Alabama post-NSD/pre-spring position outlook: Wide receivers

Crimson Tide's top four receivers are more than solid, but there's little depth or experience behind them

TUSCALOOSA, Ala. — Like just about every other position on the University of Alabama offense, the coaching staff doesn’t have to worry about who’s going to be starting at wide receiver as the top four pass catchers are all back.

Alabama’s had outstanding wide receivers before including Julio Jones, Amari Coper and Calvin Ridley, but probably never a collection this good before.

Jerry Jeudy, Henry Ruggs III, DeVonta Smith and Jaylen Waddle all last year had at least 42 receptions, and averaged at least 16 yards per catch.

They’re all talented, all fast and all block downfield, which is a Nick Saban staple at the position. They're all very familiar with quarterback Tau Tagovailoa as well.

The more experience they have the more coaches will be comfortable moving them around to try and exploit mismatches. Even with tight end Irv Smith Jr. moving on to the NFL, and having a new position coach with Holmon Wiggins for the third straight year, Alabama’s passing game will be a nightmare to try and defend.

The only drawback to having so many quality players who are established is that it was extremely difficult to recruit players at the position in the Class of 2019. Alabama will be shorthanded in terms of overall depth, with little experience behind the top four.

Consequently, restocking the receiving corps will be a priority in the coming months — maybe the first concern regarding the Class of 2020.

Jerry Jeudy: He won the Biletnikoff Award as the best receiver in college football, and was named a consensus All-American. He’ll draw more attention this season, but with Alabama’s other quality receivers there’s only so much defenses can do without compromising themselves somewhere else. His 1,315 yards were the second most in Alabama history for a single season, and his19.3 yards per catch is a Crimson Tide single-season record (minimum 50 catches). His 16 career touchdown receptions tied Ozzie Newsome (1974-77) for fifth all-time.

DeVonta Smith: He’ll forever be known for the game-winning overtime touchdown catch in the 2017 title game. Smith was slowed by a hamstring injury last season, but still had 693 yards on 42 catches for a 16.5 yards per catch average, and six touchdowns. He had 26 catches for a first down, with 14 for 20-plus yards.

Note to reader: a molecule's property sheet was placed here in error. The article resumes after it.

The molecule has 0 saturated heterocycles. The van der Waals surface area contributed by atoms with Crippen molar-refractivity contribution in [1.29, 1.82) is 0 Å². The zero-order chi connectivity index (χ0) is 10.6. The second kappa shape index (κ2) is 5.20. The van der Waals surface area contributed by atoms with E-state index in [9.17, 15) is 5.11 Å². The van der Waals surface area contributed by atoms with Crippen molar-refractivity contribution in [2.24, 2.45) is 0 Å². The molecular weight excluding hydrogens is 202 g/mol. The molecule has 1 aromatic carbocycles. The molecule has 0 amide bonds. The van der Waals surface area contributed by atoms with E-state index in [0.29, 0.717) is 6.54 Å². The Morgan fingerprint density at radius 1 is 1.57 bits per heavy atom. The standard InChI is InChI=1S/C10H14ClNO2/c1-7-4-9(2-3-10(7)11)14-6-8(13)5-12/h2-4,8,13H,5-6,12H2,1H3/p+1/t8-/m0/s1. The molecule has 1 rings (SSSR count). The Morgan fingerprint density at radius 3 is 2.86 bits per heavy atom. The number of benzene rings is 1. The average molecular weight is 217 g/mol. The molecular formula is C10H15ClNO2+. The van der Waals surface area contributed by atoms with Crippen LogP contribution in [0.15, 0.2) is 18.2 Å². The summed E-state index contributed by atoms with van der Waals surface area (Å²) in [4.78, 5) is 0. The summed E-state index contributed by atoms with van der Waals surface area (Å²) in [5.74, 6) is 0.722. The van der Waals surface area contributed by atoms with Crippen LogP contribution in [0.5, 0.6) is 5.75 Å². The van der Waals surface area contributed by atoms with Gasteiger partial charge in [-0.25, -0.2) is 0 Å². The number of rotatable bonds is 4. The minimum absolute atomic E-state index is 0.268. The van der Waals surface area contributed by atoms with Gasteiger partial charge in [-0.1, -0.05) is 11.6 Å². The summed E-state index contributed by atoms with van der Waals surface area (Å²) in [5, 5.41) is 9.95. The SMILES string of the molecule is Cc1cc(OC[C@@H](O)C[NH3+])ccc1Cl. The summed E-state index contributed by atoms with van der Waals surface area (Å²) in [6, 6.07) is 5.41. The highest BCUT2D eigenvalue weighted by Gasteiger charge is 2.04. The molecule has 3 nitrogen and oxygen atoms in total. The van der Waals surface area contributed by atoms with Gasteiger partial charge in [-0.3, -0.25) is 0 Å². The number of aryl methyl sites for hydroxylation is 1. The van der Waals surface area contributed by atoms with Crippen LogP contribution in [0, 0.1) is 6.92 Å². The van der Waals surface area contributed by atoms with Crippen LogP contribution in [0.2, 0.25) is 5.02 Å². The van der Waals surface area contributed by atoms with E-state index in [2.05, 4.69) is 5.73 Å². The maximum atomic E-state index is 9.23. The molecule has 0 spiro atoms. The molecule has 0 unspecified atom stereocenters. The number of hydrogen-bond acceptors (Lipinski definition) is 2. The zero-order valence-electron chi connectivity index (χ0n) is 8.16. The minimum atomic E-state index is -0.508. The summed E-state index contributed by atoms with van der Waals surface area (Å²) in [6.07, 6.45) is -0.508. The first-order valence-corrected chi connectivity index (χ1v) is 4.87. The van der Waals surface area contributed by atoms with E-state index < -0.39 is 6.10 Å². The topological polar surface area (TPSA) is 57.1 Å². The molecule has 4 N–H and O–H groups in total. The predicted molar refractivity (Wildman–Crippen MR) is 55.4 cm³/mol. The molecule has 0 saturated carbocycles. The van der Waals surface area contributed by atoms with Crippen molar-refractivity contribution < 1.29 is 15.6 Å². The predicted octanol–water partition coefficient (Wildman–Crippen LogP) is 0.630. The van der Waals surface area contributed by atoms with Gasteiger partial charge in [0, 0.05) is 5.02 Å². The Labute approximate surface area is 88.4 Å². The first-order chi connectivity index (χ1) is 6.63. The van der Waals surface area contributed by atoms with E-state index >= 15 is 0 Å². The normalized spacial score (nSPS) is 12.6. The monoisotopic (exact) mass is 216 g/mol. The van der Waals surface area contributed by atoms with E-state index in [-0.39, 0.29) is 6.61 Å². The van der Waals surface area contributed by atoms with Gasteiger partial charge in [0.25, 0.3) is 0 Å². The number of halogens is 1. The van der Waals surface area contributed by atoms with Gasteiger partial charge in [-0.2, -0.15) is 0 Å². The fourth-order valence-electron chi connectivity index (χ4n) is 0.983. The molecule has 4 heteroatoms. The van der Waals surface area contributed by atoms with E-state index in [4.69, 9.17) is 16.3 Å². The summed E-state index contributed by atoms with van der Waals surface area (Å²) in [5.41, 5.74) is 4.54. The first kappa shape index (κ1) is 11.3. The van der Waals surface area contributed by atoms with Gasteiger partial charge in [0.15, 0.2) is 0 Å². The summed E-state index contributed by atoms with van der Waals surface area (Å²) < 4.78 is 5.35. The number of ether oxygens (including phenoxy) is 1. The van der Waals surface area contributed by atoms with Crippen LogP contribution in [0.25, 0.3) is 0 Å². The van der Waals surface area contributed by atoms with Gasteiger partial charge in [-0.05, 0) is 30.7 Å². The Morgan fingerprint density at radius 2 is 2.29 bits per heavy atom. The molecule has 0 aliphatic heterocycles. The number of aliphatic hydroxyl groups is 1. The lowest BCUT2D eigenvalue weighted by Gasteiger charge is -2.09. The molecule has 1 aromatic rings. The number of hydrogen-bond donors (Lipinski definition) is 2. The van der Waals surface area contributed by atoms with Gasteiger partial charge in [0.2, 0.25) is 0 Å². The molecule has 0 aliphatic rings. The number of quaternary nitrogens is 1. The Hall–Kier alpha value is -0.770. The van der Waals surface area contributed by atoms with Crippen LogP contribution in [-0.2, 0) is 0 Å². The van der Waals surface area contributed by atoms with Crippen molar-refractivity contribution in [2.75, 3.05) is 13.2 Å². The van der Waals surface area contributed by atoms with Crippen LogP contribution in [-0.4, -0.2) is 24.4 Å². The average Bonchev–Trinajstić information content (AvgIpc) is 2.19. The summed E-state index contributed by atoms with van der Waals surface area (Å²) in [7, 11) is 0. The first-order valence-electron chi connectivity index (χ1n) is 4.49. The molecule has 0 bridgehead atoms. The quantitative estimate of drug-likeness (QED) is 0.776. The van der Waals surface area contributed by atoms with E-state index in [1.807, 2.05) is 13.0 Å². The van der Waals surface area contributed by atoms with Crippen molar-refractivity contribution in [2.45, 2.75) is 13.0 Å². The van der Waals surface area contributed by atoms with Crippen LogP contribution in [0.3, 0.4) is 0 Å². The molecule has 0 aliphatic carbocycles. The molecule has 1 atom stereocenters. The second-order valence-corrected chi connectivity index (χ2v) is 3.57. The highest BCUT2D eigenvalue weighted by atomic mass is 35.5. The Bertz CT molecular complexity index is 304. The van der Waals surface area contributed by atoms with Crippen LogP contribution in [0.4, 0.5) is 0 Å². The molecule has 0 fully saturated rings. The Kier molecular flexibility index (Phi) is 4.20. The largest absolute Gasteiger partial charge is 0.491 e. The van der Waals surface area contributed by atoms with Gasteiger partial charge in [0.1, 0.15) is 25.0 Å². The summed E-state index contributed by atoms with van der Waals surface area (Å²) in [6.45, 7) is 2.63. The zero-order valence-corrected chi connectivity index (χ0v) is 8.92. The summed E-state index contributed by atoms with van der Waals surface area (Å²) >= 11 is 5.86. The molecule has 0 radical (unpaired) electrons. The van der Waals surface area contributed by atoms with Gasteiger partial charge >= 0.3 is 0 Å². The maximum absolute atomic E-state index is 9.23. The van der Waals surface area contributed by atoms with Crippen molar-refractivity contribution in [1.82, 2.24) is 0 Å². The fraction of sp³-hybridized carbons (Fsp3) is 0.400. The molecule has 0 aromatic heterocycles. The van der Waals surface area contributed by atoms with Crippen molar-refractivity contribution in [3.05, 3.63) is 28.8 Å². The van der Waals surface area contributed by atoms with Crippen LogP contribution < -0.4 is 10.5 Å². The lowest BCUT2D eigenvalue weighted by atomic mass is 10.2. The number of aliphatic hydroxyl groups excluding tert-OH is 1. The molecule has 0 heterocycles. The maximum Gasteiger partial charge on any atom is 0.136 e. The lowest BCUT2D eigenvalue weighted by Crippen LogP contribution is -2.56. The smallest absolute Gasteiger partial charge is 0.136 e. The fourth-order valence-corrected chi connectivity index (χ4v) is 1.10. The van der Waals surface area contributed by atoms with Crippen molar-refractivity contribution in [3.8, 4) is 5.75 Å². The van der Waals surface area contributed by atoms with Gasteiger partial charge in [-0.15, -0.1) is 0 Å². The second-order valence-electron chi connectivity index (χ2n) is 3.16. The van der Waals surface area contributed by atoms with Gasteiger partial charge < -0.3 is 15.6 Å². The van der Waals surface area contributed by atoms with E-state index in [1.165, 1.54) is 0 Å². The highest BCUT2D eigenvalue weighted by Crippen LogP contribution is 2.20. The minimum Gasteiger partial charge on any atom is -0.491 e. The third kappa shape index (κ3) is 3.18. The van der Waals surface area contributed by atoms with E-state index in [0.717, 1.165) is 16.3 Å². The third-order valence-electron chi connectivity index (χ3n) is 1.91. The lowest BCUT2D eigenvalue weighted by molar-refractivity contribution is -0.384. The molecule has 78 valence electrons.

Henry Ruggs III: With 46 catches for 741 yards and 11 touchdowns he ranked among the league leaders in nearly every receiving category. The touchdowns were tied for second behind teammate Jeudy. Largely overlooked was that he was also in on eight tackles on special teams. The biggest question with Ruggs is if he’s the fastest player on the team. We may not get an answer until he and Waddle run the 40 at the NFL combine.

Jaylen Waddle: Even though he had yet to earn a regular spot in the receiving rotation, Waddle turned heads during the season opener against Louisville when the then-freshman returned a punt for a touchdown only to have it nullified by a penalty. He caught 45 passes for 848 yards with seven touchdown receptions. Waddle averaged 18.8 yards per catch, good for sixth in the SEC and 18th nationally, and 30 of his receptions went for a first down or touchdown. As for the punts, he eventually did get a touchdown, and his 14.6 yards per return average ranked second in the SEC and was fifth nationally.

Tyrell Shavers: He played in all 15 games, but didn’t register a reception last season. Alabama will be looking to get the 6-foot-6 redshirt sophomore more in the mix, although he’s spending part of the spring playing baseball as well.

Xavier Williams: Williams played in one game last season, but didn’t have a catch. He and Shavers are going to be the first off the bench at the outside receiver spots, and figure to have the inside lane on stepping into starting roles in 2020.

Slade Bolden: He could play on both sides of the ball and physically is built a little more like a running back. Bolden’s so versatile that he helped out the scout team prepare for dual-threat quarterbacks and the option last season. He was a quarterback at West Monroe High in Louisiana, throwing for 1,622 yards and rushing for 1,460 as a senior.

“He played a similar kind of offense in high school," Saban said. "That's one of the most difficult things about playing against this — it happens so much faster in a game than whatever you can duplicate in practice. The fullback hits it so much faster than you can duplicate in practice, and the quarterback is so much quicker at getting the ball to the perimeter.”

John Metchie: The consensus 4-star talent who enrolled early might be the most interesting player in the signing class, who nearly fell through the cracks in terms of the recruiting world. After spending most of his life in Canada he first attended St. James School in Hagerstown, Md., before transferring to The Peddie School for his final year of high school. He tallied more than 1,300 rushing yards, 2,500 receiving yards and 42 touchdowns across his four seasons at St. James.

This is the third story in a series on BamaCentral:


Running backs


Christopher  Walsh
EditorChristopher Walsh